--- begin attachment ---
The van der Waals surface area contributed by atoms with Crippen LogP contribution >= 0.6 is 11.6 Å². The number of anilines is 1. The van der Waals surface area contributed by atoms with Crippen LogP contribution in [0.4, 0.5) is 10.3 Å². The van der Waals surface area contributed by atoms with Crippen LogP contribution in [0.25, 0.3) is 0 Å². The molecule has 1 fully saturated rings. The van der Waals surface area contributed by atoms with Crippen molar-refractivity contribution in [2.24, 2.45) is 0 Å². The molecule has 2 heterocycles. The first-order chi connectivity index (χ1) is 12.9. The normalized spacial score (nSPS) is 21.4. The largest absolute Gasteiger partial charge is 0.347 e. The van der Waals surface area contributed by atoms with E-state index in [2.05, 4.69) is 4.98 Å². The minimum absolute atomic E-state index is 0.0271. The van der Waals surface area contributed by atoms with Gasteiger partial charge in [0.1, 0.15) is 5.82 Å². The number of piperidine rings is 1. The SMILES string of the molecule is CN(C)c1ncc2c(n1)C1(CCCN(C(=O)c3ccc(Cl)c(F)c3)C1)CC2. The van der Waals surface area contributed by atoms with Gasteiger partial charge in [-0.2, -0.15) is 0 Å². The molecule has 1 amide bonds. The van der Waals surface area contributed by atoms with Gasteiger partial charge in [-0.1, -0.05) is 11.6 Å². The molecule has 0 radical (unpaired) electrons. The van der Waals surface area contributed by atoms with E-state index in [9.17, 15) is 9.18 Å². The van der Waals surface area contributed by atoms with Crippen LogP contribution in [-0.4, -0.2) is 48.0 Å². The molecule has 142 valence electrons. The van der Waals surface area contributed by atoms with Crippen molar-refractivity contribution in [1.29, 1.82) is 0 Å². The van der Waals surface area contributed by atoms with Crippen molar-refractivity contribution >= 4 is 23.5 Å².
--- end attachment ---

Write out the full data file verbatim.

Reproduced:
The van der Waals surface area contributed by atoms with Crippen LogP contribution >= 0.6 is 11.6 Å². The number of anilines is 1. The van der Waals surface area contributed by atoms with Crippen LogP contribution in [0.4, 0.5) is 10.3 Å². The van der Waals surface area contributed by atoms with Crippen LogP contribution in [0.25, 0.3) is 0 Å². The molecule has 1 fully saturated rings. The van der Waals surface area contributed by atoms with Crippen molar-refractivity contribution in [2.24, 2.45) is 0 Å². The molecule has 2 heterocycles. The first-order chi connectivity index (χ1) is 12.9. The normalized spacial score (nSPS) is 21.4. The largest absolute Gasteiger partial charge is 0.347 e. The van der Waals surface area contributed by atoms with E-state index in [2.05, 4.69) is 4.98 Å². The minimum absolute atomic E-state index is 0.0271. The van der Waals surface area contributed by atoms with Gasteiger partial charge in [0.1, 0.15) is 5.82 Å². The number of piperidine rings is 1. The SMILES string of the molecule is CN(C)c1ncc2c(n1)C1(CCCN(C(=O)c3ccc(Cl)c(F)c3)C1)CC2. The van der Waals surface area contributed by atoms with Gasteiger partial charge in [-0.2, -0.15) is 0 Å². The molecule has 1 amide bonds. The van der Waals surface area contributed by atoms with Gasteiger partial charge in [-0.1, -0.05) is 11.6 Å². The molecule has 0 radical (unpaired) electrons. The van der Waals surface area contributed by atoms with E-state index in [9.17, 15) is 9.18 Å². The van der Waals surface area contributed by atoms with Crippen LogP contribution in [-0.4, -0.2) is 48.0 Å². The molecule has 142 valence electrons. The van der Waals surface area contributed by atoms with Crippen molar-refractivity contribution in [1.29, 1.82) is 0 Å². The van der Waals surface area contributed by atoms with Crippen molar-refractivity contribution >= 4 is 23.5 Å².